Matthew J Schellenberg

National Institute of Environmental Health Sciences, Durham, North Carolina, United States

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Publications (15)155.39 Total impact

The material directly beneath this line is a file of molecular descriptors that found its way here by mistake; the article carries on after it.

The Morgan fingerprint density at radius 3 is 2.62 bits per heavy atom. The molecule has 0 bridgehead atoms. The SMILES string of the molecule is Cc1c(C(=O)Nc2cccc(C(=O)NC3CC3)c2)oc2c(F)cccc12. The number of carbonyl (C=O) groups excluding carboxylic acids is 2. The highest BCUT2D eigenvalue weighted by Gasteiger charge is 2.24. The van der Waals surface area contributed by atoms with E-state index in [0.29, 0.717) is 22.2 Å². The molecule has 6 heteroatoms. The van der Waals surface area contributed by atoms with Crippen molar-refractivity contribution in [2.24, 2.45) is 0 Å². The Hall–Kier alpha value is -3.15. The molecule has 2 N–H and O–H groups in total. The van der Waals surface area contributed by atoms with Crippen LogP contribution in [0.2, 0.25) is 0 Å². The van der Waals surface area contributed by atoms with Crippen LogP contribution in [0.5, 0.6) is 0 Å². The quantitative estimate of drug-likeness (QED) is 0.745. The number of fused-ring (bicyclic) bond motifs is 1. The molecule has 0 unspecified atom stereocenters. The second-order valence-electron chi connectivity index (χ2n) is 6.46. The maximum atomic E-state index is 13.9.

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    ABSTRACT: Exposure to environmental toxicants and stressors, radiation, pharmaceutical drugs, inflammation, cellular respiration, and routine DNA metabolism all lead to the production of cytotoxic DNA strand breaks. Akin to splintered wood, DNA breaks are not “clean.” Rather, DNA breaks typically lack DNA 5′-phosphate and 3′-hydroxyl moieties required for DNA synthesis and DNA ligation. Failure to resolve damage at DNA ends can lead to abnormal DNA replication and repair, and is associated with genomic instability, mutagenesis, neurological disease, ageing and carcinogenesis. An array of chemically heterogeneous DNA termini arises from spontaneously generated DNA single-strand and double-strand breaks (SSBs and DSBs), and also from normal and/or inappropriate DNA metabolism by DNA polymerases, DNA ligases and topoisomerases. As a front line of defense to these genotoxic insults, eukaryotic cells have accrued an arsenal of enzymatic first responders that bind and protect damaged DNA termini, and enzymatically tailor DNA ends for DNA repair synthesis and ligation. These nucleic acid transactions employ direct damage reversal enzymes including Aprataxin (APTX), Polynucleotide kinase phosphatase (PNK), the tyrosyl DNA phosphodiesterases (TDP1 and TDP2), the Ku70/80 complex and DNA polymerase β (POLβ). Nucleolytic processing enzymes such as the MRE11/RAD50/NBS1/CtIP complex, Flap endonuclease (FEN1) and the apurinic endonucleases (APE1 and APE2) also act in the chemical “cleansing” of DNA breaks to prevent genomic instability and disease, and promote progression of DNA- and RNA-DNA damage response (DDR and RDDR) pathways. Here, we provide an overview of cellular first responders dedicated to the detection and repair of abnormal DNA termini. Environ. Mol. Mutagen., 2014. © 2014 Wiley Periodicals, Inc.